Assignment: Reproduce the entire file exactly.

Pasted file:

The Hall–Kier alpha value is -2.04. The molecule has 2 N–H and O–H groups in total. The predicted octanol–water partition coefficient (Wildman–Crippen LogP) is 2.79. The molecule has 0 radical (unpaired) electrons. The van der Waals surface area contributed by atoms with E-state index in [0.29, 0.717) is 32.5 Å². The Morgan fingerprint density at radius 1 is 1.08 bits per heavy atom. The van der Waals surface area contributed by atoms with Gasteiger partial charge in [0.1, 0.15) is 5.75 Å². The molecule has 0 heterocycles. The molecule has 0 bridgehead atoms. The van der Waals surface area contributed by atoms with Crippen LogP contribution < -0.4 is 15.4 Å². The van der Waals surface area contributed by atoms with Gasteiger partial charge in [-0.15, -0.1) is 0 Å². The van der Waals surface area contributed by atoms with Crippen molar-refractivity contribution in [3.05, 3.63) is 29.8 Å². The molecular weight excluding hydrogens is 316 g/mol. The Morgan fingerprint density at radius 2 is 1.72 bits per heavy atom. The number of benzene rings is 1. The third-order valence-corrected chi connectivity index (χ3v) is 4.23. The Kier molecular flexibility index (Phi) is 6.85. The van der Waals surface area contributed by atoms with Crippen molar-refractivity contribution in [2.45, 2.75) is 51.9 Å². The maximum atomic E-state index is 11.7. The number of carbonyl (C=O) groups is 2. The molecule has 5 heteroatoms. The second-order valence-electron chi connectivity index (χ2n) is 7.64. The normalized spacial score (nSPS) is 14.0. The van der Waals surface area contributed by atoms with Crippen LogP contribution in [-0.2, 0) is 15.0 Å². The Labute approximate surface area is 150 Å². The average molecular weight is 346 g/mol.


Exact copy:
The Hall–Kier alpha value is -2.04. The molecule has 2 N–H and O–H groups in total. The predicted octanol–water partition coefficient (Wildman–Crippen LogP) is 2.79. The molecule has 0 radical (unpaired) electrons. The van der Waals surface area contributed by atoms with E-state index in [0.29, 0.717) is 32.5 Å². The Morgan fingerprint density at radius 1 is 1.08 bits per heavy atom. The van der Waals surface area contributed by atoms with Gasteiger partial charge in [0.1, 0.15) is 5.75 Å². The molecule has 0 heterocycles. The molecule has 0 bridgehead atoms. The van der Waals surface area contributed by atoms with Crippen LogP contribution < -0.4 is 15.4 Å². The van der Waals surface area contributed by atoms with Gasteiger partial charge in [-0.15, -0.1) is 0 Å². The van der Waals surface area contributed by atoms with Crippen molar-refractivity contribution in [3.05, 3.63) is 29.8 Å². The molecular weight excluding hydrogens is 316 g/mol. The Morgan fingerprint density at radius 2 is 1.72 bits per heavy atom. The number of benzene rings is 1. The third-order valence-corrected chi connectivity index (χ3v) is 4.23. The Kier molecular flexibility index (Phi) is 6.85. The van der Waals surface area contributed by atoms with Crippen molar-refractivity contribution in [2.45, 2.75) is 51.9 Å². The maximum atomic E-state index is 11.7. The number of carbonyl (C=O) groups is 2. The molecule has 5 heteroatoms. The second-order valence-electron chi connectivity index (χ2n) is 7.64. The normalized spacial score (nSPS) is 14.0. The van der Waals surface area contributed by atoms with Crippen LogP contribution in [-0.2, 0) is 15.0 Å². The Labute approximate surface area is 150 Å². The average molecular weight is 346 g/mol.